Texans parents are homeschooling children due to fears over safety | Ash Jurberg


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A recent Census Bureau’s Household Pulse Survey looked at the impact of COVID-19 on American life, and one of the things that stood out was the big increase in Texans choosing to homeschool their children.

At the end of the 2019-20 school year, 4.5% of Texans chose to homeschool, and by the start of the 2020-21 school year, this had jumped to12%. This increase was one of the biggest nationally.

The report stated that:

It’s clear that in an unprecedented environment, families are seeking solutions that will reliably meet their health and safety needs, their childcare needs and the learning and socio-emotional needs of their children.”  Census Bureau’s Household Pulse Survey

The Texas Homeschool Coalition found that 30,000 students across Texas withdrew from a public or charter school and switched to homeschooling during the spring of 2021, an increase of 40% over the previous year.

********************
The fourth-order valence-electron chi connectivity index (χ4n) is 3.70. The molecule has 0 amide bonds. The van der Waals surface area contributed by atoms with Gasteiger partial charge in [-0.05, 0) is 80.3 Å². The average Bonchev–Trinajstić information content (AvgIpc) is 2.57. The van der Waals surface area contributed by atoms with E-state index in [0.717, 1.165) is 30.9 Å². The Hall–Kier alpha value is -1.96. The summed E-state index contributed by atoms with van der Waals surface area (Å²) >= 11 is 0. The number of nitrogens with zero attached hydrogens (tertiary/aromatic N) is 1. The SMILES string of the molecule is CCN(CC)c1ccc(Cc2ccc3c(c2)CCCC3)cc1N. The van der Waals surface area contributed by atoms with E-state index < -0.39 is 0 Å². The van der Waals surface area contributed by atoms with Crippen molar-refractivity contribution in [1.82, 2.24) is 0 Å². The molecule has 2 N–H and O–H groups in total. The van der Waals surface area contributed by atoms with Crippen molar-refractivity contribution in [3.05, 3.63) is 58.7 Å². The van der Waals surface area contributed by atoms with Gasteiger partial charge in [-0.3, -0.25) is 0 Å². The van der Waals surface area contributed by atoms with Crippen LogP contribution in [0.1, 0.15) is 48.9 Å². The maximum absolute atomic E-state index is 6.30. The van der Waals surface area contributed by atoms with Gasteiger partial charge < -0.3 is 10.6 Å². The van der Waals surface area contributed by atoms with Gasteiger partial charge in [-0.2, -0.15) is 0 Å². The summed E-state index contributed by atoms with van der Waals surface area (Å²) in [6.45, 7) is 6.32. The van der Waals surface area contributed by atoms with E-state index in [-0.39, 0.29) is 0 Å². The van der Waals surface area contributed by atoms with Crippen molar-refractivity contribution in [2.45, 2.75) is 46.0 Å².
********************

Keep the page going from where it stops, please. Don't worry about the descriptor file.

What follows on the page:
The increase in homeschooling does create issues for Texas school districts. For example, a school district stops receiving money for a student when a student leaves a public school to homeschool, even though its operational costs remain the same.

“You’re creating massive inefficiencies in the system because you’ve got empty seats, if you will, in both the [public schools] and in the charters, but again, expenses are not going down as students move here and there,” Brian Woods, superintendent of the Northside Independent School District in San Antonio

Your thoughts

Have you moved your children to homeschool? What are the reasons for this? Do you believe more should be done in the Texan education system to improve health and safety at school?

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